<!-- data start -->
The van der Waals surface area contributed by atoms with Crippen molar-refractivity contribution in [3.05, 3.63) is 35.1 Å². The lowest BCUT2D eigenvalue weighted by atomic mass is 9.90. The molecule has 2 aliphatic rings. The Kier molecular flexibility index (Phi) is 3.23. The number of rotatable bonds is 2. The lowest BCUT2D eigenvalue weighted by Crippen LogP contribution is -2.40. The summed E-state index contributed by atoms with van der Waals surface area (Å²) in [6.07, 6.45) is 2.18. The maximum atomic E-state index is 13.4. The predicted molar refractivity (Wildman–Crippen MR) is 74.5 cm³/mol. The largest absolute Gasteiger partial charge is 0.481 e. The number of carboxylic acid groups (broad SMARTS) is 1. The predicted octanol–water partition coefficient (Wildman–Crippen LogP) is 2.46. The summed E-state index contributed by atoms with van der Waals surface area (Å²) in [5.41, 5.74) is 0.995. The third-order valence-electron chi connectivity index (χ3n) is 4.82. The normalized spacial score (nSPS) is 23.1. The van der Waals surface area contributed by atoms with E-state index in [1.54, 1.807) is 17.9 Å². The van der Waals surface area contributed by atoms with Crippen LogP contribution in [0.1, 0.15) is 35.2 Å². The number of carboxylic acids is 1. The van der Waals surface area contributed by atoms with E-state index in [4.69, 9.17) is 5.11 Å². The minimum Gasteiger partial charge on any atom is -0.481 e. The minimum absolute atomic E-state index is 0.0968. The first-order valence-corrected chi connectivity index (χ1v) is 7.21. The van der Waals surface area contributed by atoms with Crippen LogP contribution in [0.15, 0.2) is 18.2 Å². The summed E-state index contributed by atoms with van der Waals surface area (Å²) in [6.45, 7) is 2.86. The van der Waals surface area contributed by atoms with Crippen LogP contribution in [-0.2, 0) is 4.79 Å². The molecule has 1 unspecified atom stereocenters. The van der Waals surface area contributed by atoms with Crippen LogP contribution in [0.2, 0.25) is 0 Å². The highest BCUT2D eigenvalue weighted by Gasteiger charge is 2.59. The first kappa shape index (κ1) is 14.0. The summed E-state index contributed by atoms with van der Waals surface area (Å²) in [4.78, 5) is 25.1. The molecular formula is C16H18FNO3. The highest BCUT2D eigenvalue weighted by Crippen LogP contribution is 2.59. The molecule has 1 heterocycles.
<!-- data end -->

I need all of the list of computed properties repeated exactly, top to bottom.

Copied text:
The van der Waals surface area contributed by atoms with Crippen molar-refractivity contribution in [3.05, 3.63) is 35.1 Å². The lowest BCUT2D eigenvalue weighted by atomic mass is 9.90. The molecule has 2 aliphatic rings. The Kier molecular flexibility index (Phi) is 3.23. The number of rotatable bonds is 2. The lowest BCUT2D eigenvalue weighted by Crippen LogP contribution is -2.40. The summed E-state index contributed by atoms with van der Waals surface area (Å²) in [6.07, 6.45) is 2.18. The maximum atomic E-state index is 13.4. The predicted molar refractivity (Wildman–Crippen MR) is 74.5 cm³/mol. The largest absolute Gasteiger partial charge is 0.481 e. The number of carboxylic acid groups (broad SMARTS) is 1. The predicted octanol–water partition coefficient (Wildman–Crippen LogP) is 2.46. The summed E-state index contributed by atoms with van der Waals surface area (Å²) in [5.41, 5.74) is 0.995. The third-order valence-electron chi connectivity index (χ3n) is 4.82. The normalized spacial score (nSPS) is 23.1. The van der Waals surface area contributed by atoms with E-state index in [1.54, 1.807) is 17.9 Å². The van der Waals surface area contributed by atoms with Crippen LogP contribution in [0.1, 0.15) is 35.2 Å². The number of carboxylic acids is 1. The van der Waals surface area contributed by atoms with E-state index in [4.69, 9.17) is 5.11 Å². The minimum Gasteiger partial charge on any atom is -0.481 e. The minimum absolute atomic E-state index is 0.0968. The first-order valence-corrected chi connectivity index (χ1v) is 7.21. The van der Waals surface area contributed by atoms with Crippen LogP contribution in [0.15, 0.2) is 18.2 Å². The summed E-state index contributed by atoms with van der Waals surface area (Å²) in [6.45, 7) is 2.86. The van der Waals surface area contributed by atoms with Crippen LogP contribution in [-0.2, 0) is 4.79 Å². The molecule has 1 unspecified atom stereocenters. The van der Waals surface area contributed by atoms with Crippen LogP contribution in [0.2, 0.25) is 0 Å². The highest BCUT2D eigenvalue weighted by Gasteiger charge is 2.59. The first kappa shape index (κ1) is 14.0. The summed E-state index contributed by atoms with van der Waals surface area (Å²) in [4.78, 5) is 25.1. The molecular formula is C16H18FNO3. The highest BCUT2D eigenvalue weighted by Crippen LogP contribution is 2.59. The molecule has 1 heterocycles.